Mr Vanecek, who moved to Sweden from Minnesota a year ago with Saga and Madeleine, his Swedish wife, said the family had to sit on their secret for two months until the find was officially announced this week by the local Jonkoping County Museum.
"She happened to live in the same little village of where we found the sword", he said.
A statement on their website added that preliminary estimates suggest it is at least 1,000 years old, but could even be as old as 1,500 years.
Sava was at the lake with her father when she made the remarkable discovery.
Vanecek was forced to keep her incredible discovery to herself for weeks, as the museum anxious that if the story got out, people would flock to the lake in the hope of finding more historical treasures, which would impede their own search of the area.
What a museum worker calls an "amazing story" has emerged out of the south of Sweden, where a 1,500-year-old sword from the Iron Age was found in a lake-not by archaeologists or maritime researchers, but by an 8-year-old from Minneapolis. "I held it up in the air and I said, 'Daddy, I found a sword!' When he saw that it bent and was rusty, he came running up and took it", the girl said. "Did someone fall overboard, or through the ice during a winter trek?"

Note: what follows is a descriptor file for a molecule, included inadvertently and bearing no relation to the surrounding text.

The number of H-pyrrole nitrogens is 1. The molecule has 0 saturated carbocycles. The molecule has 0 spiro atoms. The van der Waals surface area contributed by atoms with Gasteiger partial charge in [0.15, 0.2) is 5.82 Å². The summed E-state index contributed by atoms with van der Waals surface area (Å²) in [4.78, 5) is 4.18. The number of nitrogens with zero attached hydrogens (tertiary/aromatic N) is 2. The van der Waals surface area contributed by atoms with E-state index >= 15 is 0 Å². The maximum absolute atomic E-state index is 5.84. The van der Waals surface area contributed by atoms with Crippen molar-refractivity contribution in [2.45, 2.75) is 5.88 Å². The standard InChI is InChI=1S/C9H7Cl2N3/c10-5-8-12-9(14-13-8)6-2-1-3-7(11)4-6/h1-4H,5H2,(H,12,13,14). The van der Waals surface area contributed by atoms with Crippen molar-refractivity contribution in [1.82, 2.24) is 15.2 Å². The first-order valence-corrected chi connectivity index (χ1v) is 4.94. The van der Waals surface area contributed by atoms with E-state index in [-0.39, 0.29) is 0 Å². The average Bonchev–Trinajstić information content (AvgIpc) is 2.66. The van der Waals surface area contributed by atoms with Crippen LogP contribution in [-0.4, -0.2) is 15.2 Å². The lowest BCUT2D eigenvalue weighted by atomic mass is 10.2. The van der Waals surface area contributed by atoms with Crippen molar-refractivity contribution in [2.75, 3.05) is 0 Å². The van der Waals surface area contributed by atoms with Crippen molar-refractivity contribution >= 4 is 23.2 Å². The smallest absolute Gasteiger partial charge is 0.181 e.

"It's about 85 centimetres long, and there is also preserved wood and metal around it", Mikael Nordström from the museum said.
"We are very keen to see the conservation staff do their work and see more of the details of the sword", Nordstrom said.
Vanecek found the ancient relic on July 15 but just recently went public with the news.
Preparing the sword for conservation will take a long time, he said, partly because wood and leather are involved. "Why it has come to be [in the lake], we don't know", the expert tells the Local, via NPR.
A Jonkoping county museum is continuing to search the bottom of the lake, and it has already recovered a 3rd Century brooch.
Experts searching the area have not found anything close to the little girl's extraordinary discovery.